ONO Tsuba:
In 1161 six iron workers moved to Ono, in Omi Province and the name Ono forge has been famous ever since. One of the above six artists was a maker of iron stirrups, Fujiwara Shigehisa. The Ono tsuba was made in the Kanayama style by Fukushige, Fukumori, Nobushige and others up until the early Tokugawa times. Some bore signatures. At that time there was only the No foundry and the Funa foundry, even today there is a Funa ji ___ . Incidentely among the villages on the outskirts of Ono ___ is Kanayama Mura (village). It may have some connection with Kanayama tsuba - a matter for further research.

OWARI Tsuba:
The king of pierced tsuba - chiefly hammer forged - usually large round tsuba having various and sundry, interesting, pleasing designs in pierce work, and rounded square rims. Old pieces have iron bones appearing on the rims like Kanayama (above). The variations and the shape of the hisuana are unequalled by any other class of tsuba. In this matter Owari appears about like the Kanayama and in the first manufacture may also be the same as Kanayama, subsequently becoming exclusivily tsuba makers. None carry signatures and old pieces have classical elegance, antiquity, magnificance and grace. With the beginning of the Tokugawa and influenced by the fashion of the capital, the old elegance and grandeur deteriorated and the iron bones disappeared. The decline of the popularity of the Kanayama, the Owari pierced tsuba and also of the Yagyu was regretable. Like the Kanayama, those Owari before 1600 are classed as early period, those thereafter as later period.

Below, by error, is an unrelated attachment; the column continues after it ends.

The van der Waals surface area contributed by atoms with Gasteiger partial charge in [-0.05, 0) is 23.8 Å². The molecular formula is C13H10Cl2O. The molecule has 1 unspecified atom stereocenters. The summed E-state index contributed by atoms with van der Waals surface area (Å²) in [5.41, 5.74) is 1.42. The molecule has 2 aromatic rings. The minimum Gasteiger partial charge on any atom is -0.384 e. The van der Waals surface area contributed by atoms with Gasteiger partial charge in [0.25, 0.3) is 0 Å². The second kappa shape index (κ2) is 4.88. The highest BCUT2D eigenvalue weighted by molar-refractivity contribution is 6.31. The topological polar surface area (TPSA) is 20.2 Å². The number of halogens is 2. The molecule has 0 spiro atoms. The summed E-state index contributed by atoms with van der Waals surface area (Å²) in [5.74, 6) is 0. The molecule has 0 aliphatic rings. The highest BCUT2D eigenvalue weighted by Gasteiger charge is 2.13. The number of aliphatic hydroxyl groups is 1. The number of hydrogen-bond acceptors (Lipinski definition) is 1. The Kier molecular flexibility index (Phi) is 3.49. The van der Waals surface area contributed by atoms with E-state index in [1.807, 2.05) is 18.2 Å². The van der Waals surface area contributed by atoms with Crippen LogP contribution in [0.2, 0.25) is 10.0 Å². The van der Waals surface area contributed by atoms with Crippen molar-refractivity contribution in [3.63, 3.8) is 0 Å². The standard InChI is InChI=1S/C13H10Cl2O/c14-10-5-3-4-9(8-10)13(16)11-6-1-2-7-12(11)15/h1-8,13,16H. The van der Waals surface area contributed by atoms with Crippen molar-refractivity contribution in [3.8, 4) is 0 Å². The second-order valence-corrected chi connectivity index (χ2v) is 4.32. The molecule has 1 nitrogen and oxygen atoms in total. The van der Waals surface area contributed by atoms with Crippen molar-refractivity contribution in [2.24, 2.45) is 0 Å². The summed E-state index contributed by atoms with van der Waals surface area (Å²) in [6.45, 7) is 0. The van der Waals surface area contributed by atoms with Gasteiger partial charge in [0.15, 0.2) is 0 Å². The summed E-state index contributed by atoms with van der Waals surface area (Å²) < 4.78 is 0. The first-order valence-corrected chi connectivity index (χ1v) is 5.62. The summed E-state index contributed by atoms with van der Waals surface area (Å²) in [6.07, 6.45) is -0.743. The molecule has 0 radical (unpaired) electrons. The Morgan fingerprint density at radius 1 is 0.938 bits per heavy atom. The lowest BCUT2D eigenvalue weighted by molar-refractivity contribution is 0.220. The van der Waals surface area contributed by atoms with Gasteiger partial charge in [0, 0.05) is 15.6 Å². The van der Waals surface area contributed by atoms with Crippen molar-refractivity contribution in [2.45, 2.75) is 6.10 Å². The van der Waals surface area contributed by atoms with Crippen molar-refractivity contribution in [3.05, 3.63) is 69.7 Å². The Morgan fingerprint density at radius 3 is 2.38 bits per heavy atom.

There was a tsuba in the Kanayama style signed/cut with the name Nobuiye which was made at the Nobuya (Nobuie & Nobu) for the Chief of the Izumo in 1639 by an apprentice of the Nagoya swordsmith. The same person also made many lance blades and arrowheads. Incidently, in addition to the Myochin Nobuiye of Koshu (Kori), the Great Nobuiye, there were also Nobuiye in Geshu (Aki), Chikushu (Chikuzeno Chikug-o), in Joshu (Kozuke), Kagu, Owari, Akasaka of Edo, Suruga, Shoami and others. None however can be compared to the Great Nobuiye.

TOKEI Tsuba:
From early Tokugawa period until Genroku (1688-1703) there were several tsuba makers of Nagoya whose tsuba had rounded square rims with pierce work signed "Tokei". Their ancestor tsuba Sukesaemon Tokei worked for Ieyasu, and at that time that Yoshitsugu entered the country left for Nagoya and worked for a long time as head of foundry. The second generation Sukesaemon received his name Tokei from the Provencial Chief Mitsutomo.